Freedom of Religion South Africa (FOR SA), a non-profit Christian organsation working to protect and promote religious freedom in South Africa, has welcomed Health Minister Dr. Joe Phaahla’s announcement to extend the period for public comment on health regulations until July 5.
The Health Department says the extension is in line with statutory requirements and will afford the department sufficient time to go through and consider all comments and representations on the regulations.
The regulations which deal with outbreaks of infectious diseases have come under fire from various organisations, with some indicating they will go to court if the regulations become law.
Executive Director FOR SA, Michael Swain says, “We welcome it. One of the major concerns we had was that there was so little time given for comment on something will literally impact in every impact of our lives potentially.”
“So we certainly do welcome the extended time for comment. it’s interesting that already even at the shut-off date if you estimate emails that would have been sent directly to the department that possibly up to 350 000 maybe 400 000 should have been received by the minister so there is clearly some concern about this issue.”
The South African Medical Association (SAMA) has also welcomed Health Minister Dr Joe Phaahla’s announcement to extend the period for public comment on health regulations to July 5th.
“We should have such regulations in place especially after lifting the national disaster management process, but also making sure that we go back to our legislation. And with the regulations though, I think you’ve heard many of us complaining, including SAMA. We have complained to the department that the time allocated for the submissions [was] really limited,” says SAMA chairperson Dr Mvuyisi Mzukwa.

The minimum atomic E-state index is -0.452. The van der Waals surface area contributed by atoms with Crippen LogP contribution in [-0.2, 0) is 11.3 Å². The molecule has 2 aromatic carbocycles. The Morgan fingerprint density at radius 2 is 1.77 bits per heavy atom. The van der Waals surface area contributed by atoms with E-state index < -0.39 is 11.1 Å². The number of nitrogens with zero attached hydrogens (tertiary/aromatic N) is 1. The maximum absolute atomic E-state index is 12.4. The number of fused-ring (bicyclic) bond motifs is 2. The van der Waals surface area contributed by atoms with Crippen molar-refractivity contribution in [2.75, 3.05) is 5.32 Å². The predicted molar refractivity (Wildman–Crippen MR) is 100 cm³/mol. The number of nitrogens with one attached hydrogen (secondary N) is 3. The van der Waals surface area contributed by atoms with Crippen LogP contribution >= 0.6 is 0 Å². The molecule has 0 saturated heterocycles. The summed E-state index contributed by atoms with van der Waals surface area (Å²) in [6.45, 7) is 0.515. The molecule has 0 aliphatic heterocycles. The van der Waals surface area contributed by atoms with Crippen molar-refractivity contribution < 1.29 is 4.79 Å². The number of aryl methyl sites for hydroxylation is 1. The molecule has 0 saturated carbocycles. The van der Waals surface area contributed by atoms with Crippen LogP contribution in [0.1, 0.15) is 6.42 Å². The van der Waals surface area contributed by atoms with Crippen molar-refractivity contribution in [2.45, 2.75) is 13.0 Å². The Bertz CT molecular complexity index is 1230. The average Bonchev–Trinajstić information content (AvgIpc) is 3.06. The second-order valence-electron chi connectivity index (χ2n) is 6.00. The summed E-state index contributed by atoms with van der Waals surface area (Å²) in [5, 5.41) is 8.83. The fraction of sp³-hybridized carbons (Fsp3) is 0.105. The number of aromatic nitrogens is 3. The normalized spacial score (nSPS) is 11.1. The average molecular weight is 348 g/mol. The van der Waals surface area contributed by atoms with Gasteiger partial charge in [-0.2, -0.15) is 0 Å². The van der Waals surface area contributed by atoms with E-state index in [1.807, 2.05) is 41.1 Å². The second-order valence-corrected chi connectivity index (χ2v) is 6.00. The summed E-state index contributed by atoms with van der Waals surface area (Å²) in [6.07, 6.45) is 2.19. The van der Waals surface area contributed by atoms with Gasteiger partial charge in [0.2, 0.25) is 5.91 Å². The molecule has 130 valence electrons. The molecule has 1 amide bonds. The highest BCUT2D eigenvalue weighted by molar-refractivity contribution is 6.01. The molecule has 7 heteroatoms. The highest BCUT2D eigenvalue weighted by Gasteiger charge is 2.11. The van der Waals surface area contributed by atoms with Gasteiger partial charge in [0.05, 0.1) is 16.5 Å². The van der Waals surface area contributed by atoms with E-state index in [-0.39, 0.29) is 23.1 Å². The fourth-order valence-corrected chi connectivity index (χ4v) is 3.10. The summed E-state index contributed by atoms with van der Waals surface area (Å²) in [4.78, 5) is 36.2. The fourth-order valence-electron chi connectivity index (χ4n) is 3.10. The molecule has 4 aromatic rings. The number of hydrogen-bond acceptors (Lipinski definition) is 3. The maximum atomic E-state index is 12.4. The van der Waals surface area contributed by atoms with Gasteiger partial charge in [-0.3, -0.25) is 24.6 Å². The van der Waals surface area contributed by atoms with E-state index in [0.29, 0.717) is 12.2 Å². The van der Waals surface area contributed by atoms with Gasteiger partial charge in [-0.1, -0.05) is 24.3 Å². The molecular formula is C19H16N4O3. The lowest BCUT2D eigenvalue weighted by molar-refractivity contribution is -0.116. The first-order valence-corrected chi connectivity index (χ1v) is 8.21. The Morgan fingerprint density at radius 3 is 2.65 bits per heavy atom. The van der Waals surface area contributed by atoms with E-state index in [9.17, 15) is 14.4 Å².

Wearing of masks
The Department has sought to explain what groups have been exempted from wearing masks. It has been announced that learners at both primary and high schools are no longer required to wear a face mask, however, the rest of the members of the public are required to wear masks indoors.
The department’s Deputy Director-General Doctor Nicholas Crisp says various inputs were received.
“At schools, the section relating to gatherings says that it does not apply to gatherings at schools. There was quite a lot of debate about whether it would be only primary schools or all educational institutions and how to define it, but looking at all the comments that we got and all the various inputs that were received, it was decided that it would apply to basic education schools, so primary and high schools,” says Crisp.
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